If only Betsy Ross were alive today, surely she would be proud of artist Dave Cole’s patriotic creation.
It took two 30-ft. (9.1 m) long John Deere excavators and a team of Cole’s assistants to hold up his 20-ft. (6.1 m) by 11-ft. (3.4 m) wide American flag in the courtyard of the Massachusetts Museum of Contemporary Art (Mass MoCA) in North Adams.
The excavators, provided by Schmidt Equipment, held two 25-ft. (7.6 m) long, 125-lb. (56.7 kg) knitting needles made from utility poles. In addition, nearly a mile of red, white and blue acrylic felt was cut into 18-in. (45.7 cm) wide strips to make the flag.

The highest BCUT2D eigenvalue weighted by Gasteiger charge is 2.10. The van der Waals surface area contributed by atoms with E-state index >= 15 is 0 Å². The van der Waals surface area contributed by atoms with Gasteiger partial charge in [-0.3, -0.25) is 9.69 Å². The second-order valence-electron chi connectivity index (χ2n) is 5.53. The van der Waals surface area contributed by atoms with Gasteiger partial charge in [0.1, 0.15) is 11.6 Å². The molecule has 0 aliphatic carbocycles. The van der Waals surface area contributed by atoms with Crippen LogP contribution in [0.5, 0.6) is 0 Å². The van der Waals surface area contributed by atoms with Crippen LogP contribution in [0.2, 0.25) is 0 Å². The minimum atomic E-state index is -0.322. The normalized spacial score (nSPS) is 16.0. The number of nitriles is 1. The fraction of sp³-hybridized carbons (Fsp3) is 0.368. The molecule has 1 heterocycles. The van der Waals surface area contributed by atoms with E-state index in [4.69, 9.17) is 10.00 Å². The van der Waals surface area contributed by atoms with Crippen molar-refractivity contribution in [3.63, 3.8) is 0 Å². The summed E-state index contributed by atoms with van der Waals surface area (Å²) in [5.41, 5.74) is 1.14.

To stitch the strips together, Cole and his crew used the two excavators to steady the material as Cole stood on a boom lift and stitched the flag together with a 5-ft. (1.5 m) long fishing gaff.
By the end of the project, Cole knitted more than 700 giant stitches with his “Knitting Machine.”
Cole began knitting in college to help him concentrate on his studies and combat Attention Deficit Hyperactivity Disorder (ADHD).
As an artist, Cole is no newcomer to creating art by using unconventional techniques. He created his first metal sculpture at the age of four and learned how to use welding for his creative projects at age 11.
The exhibit, “Dave Cole: The Knitting Machine,” will run through September at the Mass MoCA.
For more information, call 413/662-2111.